by Ivette Alé
Sacramento — This morning, Governor Brown released California’s 2017-18 revised budget – a budget that increases total funding on corrections to $11.4 billion (2017-18), up from $10.6 billion last year (2016-17). Brown’s increase in corrections spending falls out of step with the will of the people of California. The budget projects a decline of the adult prison population by .7% due to voter mandated criminal justice reforms like Proposition 57, yet, the California Department of Corrections and Rehabilitation budget continues to soar at an all time high this year. In a moment where California’s values are under threat by the federal government, the state cannot afford to drain its social safety net to expand prisons and jails.
Over 64% of California voters have already taken a stand against wasteful spending by passing Prop 57 last fall, however the savings are offset by the Governor’s budget. The budget estimates that Prop 57 will reduce the average daily population by approximately 2,000 in 2017-18 with result in net savings of $38.8 million in 2017-18, yet the total corrections budget increases by an all time high of $600 million. Despite these spending increases, CDCR insists on neutering the potential cost saving effects of Prop 57 by refusing to implement retroactivity, expanding credits to non-violent third strikers and applying credits to the earliest possible parole dates. As the budget is finalized, advocates turn to legislative budget leaders, encouraging them to with Prop 57 regulations. Arguing that by fully implementing the will of California voters to reduce mass incarceration millions of dollars in savings could be realized.
“In the Assembly Budget Sub 5 committee hearing on April 20, Assemblymember Weber asked Secretary Scott Kernan why CDCR won’t implement credits earning retroactively. He stated that it was because CDCR did not have the capacity to do so. The Governor’s revised budget allots an additional $1 million to implement Prop 57. We strongly recommend CDCR use this additional funding to implement retroactive good time credits” said Charles Berry, board member of Initiate Justice, a member organization of Californians United for a Responsible Budget.
In addition to full implementation of voter-mandated reforms, state legislators are still concerned about California’s deadly prison and jail overcrowding and are pursuing further common sense sentencing reforms like SB 180 (RISE Act). Authored by Senator Mitchell, the RISE Act would repeal an enhancement for prior drug convictions. Experts believe these enhancements have contributed to jail and prison overcrowding, and do little or nothing to deter drug sales.
“The policy of sentencing people with nonviolent drug offenses to long periods of incarceration has proven an expensive failure,” said Eunisses Hernandez, Policy Coordinator for the Drug Policy Alliance. “Like Prop 47 and 57 before it, savings from reduced jail crowding would free up funds that could be invested in programs and services that improve public safety, including community-based mental health and substance use treatment, job programs, and affordable housing.”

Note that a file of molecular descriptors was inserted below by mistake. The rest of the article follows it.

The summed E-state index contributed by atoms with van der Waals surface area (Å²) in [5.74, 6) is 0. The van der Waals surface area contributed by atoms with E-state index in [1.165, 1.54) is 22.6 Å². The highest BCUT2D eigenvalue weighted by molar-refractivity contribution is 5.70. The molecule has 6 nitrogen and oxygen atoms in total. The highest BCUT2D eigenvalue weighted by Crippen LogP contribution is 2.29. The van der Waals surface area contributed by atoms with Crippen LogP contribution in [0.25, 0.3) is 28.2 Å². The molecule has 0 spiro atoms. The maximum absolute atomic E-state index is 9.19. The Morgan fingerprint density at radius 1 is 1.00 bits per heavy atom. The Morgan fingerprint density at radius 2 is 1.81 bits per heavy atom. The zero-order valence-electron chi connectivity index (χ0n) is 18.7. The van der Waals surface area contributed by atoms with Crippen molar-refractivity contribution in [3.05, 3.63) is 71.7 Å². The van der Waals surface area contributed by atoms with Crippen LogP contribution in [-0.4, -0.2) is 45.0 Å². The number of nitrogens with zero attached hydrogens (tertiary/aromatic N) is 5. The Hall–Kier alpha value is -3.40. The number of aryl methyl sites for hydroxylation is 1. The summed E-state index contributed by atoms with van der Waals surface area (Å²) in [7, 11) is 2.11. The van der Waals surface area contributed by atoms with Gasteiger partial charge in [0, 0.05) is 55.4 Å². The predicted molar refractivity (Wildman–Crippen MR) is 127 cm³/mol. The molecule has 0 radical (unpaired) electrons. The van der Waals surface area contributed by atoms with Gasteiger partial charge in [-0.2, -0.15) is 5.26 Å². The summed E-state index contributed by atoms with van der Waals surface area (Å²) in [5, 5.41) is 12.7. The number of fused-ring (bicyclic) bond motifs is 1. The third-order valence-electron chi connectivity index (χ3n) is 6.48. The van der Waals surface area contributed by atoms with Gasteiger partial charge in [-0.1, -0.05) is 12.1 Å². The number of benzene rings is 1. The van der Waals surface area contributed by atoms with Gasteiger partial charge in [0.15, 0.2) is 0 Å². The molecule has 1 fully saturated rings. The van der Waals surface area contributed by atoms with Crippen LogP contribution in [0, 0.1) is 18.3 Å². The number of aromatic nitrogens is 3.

Donald Trump’s repeal of federal reforms, like Obamacare, are well underway, and his threats to withhold federal funds from states that refuse to comply with his aggressive immigration policies continue. Governor Brown’s budget and press conference shared no plan if a major federal financial hit impacted California like the possible repeal of the Affordable Care Act.
“In a moment when federal pressure could lead to severe cuts to health and human services, as well as education, it seems like a no-brainer that funding should be cut from the state’s bloated corrections budget to protect the social safety net. Now is the time for the Governor to take a stand against the racist and oppressive policies that will come down federally.”
The people of California, progressive legislators and the CURB coalition believe that the appropriate response to looming budget threats is not more wasteful spending on incarceration, but commonsense reforms coupled with a reduction in corrections spending. California should continue to pursue aggressive parole and sentencing reform efforts and repeal all prison and jail expansion efforts.
CURB will be joining the California Partnership at a series of statewide press conferences to respond to today’s budget.
- Los Angeles, Thursday May 11th at 12pm – Ronald Reagan State Building (300 S. Spring St.)
- Sacramento, Thursday May 11th at 11am – State Capitol Bldg 1st Floor Room 1190
- San Francisco, Friday May 12th at 1pm – California State Building (355 McAllister St.)
- Riverside, Monday May 15th at 10 am – CA Towers (3737 Main St.)
- Coachella, Monday May 15th at 10 am – Veterans Park (1515 Sixth St.)
- Bakersfield, Monday May 15th at 11 am – Kern County Liberty Bell (1415 Truxtun Ave.)